Writing for the Ear and the Rise of Audiobooks

As a writer with a background in radio, I’m really excited by the rise of audiobooks. The market is growing in double digits each year, and publishers are commissioning audio original fiction. More and more people are listening to books, and even calling it ‘reading’.

Writing for Audiobooks Jules Horne Method WritingAnd although the change is driven by cutting-edge technology, it’s paradoxically taking us right back to the days of campfire storytelling. The spoken word, rather than the written word, is gaining ascendance. Writing for performance is jostling with writing designed for the page. And this will inevitably have an impact on how writers write.

Some writers are already geared up for this realignment. Either they’re already experienced in script, radio or spoken word, or they’re a writer who naturally has a voice-first writing or editing style. Philip Pullman, for example, has talked about the musicality of writing and how he feels the shape of a sentence before he knows what’s in it. Many writers read their work out loud to get a sense of its music. Poets are often used to performing their work and gauging how it lands aloud.


A studio of one’s own?

But many writers aren’t tuned in to audio-first writing. They may not even realise it’s different to writing for the eye. And if they’re hoping to produce their books in audio format, they’ll struggle, unless they learn a few voice-first techniques.

I’ve trained in radio writing, including news and features, and had several plays and stories on BBC Radio. I also perform spoken word and music. So it was time to pull together some of the techniques I’ve gathered on the way.

Writing for the Ear: Audio-First for Flow and Impact is about the art and craft of writing in an audio-friendly way, and how to adapt your writing for audiobook production. Some of the concepts are intuitive and based on the ancient art of rhetoric. Some come from music – the idea of upbeats and pulse, for example. Others come from performance and are about flow and landing. Still others come from psychology and theories about engagement.

Here are some key concepts to start you thinking:

Writing as script

Once your novel is handed to a narrator to read aloud, it becomes a script. You are now a scriptwriter. Embrace that mindset shift. When you read your work aloud, don’t just mumble it into the page. Perform it, even just to the room. This is very different to an interior read.

Writing for an audience

Not just a reader – an audience. The Other is a condition of performance. A living, breathing person will physically experience your work. This, too, is a mindset shift for many writers used to an interior way of working and thinking. There are fewer places to hide.


It takes time to tune into the spoken word and different voices. Transitions need to be far more carefully handled, as listeners don’t have the luxury of flicking backwards on the runaway train that is audio. Signposts are paramount.


Actors and comedians often talk about whether a line lands. This is about how it hits the audience, and about rhythm and salience. In poetry, you’ll think about line beginnings and endings and making the most of those prominent positions. In audio, you need to do the same. Elements that are just about findable in a torrent of prose will disappear in an audiobook, unless you give them listening space.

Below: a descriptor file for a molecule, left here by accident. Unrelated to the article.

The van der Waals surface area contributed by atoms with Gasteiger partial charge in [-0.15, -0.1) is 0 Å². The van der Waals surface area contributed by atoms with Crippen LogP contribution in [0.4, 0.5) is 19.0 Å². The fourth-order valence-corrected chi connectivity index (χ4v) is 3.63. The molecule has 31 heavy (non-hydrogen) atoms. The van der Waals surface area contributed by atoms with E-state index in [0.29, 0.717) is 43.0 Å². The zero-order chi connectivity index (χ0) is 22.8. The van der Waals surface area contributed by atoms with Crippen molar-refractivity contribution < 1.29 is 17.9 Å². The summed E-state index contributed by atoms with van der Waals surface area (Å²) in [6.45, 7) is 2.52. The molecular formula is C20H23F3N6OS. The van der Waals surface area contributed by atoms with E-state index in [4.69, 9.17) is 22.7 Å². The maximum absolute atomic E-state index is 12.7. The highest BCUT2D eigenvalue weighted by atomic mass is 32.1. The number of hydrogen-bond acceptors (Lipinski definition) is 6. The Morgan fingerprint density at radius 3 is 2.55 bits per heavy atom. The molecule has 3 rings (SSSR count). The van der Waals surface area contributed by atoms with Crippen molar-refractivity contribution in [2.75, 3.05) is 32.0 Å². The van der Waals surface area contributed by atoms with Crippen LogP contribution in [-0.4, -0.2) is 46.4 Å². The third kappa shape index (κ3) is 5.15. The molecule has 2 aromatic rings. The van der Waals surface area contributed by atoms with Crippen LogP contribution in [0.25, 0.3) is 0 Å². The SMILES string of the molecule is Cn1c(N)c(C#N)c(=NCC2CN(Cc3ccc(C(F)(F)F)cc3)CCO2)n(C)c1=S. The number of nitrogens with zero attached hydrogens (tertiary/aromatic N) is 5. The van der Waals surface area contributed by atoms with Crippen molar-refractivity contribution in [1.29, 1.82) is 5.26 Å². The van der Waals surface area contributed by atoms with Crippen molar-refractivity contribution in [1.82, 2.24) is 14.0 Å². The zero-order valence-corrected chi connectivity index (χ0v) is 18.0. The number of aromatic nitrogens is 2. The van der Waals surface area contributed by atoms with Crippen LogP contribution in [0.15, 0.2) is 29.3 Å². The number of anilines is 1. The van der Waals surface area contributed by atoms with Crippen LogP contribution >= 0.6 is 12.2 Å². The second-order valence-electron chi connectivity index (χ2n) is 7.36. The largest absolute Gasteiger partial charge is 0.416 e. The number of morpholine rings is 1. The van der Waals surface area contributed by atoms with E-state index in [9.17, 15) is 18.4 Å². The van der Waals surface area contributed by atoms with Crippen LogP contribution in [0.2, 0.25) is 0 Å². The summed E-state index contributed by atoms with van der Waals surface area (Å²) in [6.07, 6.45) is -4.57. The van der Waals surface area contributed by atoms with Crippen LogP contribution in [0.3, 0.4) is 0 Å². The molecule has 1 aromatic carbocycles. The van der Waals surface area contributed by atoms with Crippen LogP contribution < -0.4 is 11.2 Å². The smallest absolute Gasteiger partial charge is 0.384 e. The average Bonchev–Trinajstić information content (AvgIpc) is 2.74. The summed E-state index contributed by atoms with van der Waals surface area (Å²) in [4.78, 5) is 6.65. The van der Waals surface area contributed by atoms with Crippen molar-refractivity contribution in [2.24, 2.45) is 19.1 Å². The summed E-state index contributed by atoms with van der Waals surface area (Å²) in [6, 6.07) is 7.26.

Audio-first writing

There’s lots more to consider, including how to handle arcs, spans and flow, and techniques radio writers use for number-heavy and visual material.

But for a real test of your writing in audio form, you need to actually record your writing. It’s best to do this before you go to the expense of hiring a studio. It takes a couple of days to record a 50k novel, so you want to be sure your writing is ready. Use your phone and listen back. Some writers swear by using a text-to-speech narrator to get the necessary distance from their work.

And even after you’ve carefully edited your work, you’ll always find further blips during recording. Some things will turn out surprisingly hard to say in the moment. Others won’t land clearly. Collect this mark-up as you go, as a separate editing pass. It can usually be fed back into your manuscript. A kind of audio-first proofing!

The first few times you do this, it’s a lot of work. But over time, your ear gets tuned into the audio-first way of writing and editing. You no longer need to make so many adjustments. And your editing skills improve no end, because anything baggy or unclear will be obvious.

Or, you could go the whole way and write audio-first. In other words, write the book-script, record it and then publish the print and ebook. I think more and more writers will do this, and that’s how I wrote this book. It’ll be interesting to see (and hear) how it affects writing style in years to come.

Jules Horne teaches on A363 and the Open University MA course, A802 and A803. She lives in Scotland.


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Moscow and the 1970s – researching the novel – Sarah Armstrong

All novels need research, but some need a bit more research than others. My third novel, The Wolves of Leninsky Prospekt, is a cold-war story of a young British embassy wife, Martha, who lives in a communist apartment block in Moscow. I had to discover as much as I could about Soviet Moscow and the 1970s before I started writing. I have never been to Moscow, and don’t remember much of the 1970s, but both the place and time were interesting to me, and that is essential for researching any project which might take a year, or more.

IBook cover: The Wolves of Leninsky Prospekt started off with a broad overview of the USSR and the period, 1970-1980, reading a range of historical and political texts, as well as books written on and by those who spied for and against Britain and the USSR. Memoirs written by visitors to Moscow were especially useful for giving me everyday details I could include, but once I’d chosen the year there were other ways in which my research became more targeted. This is where the Open University library came in.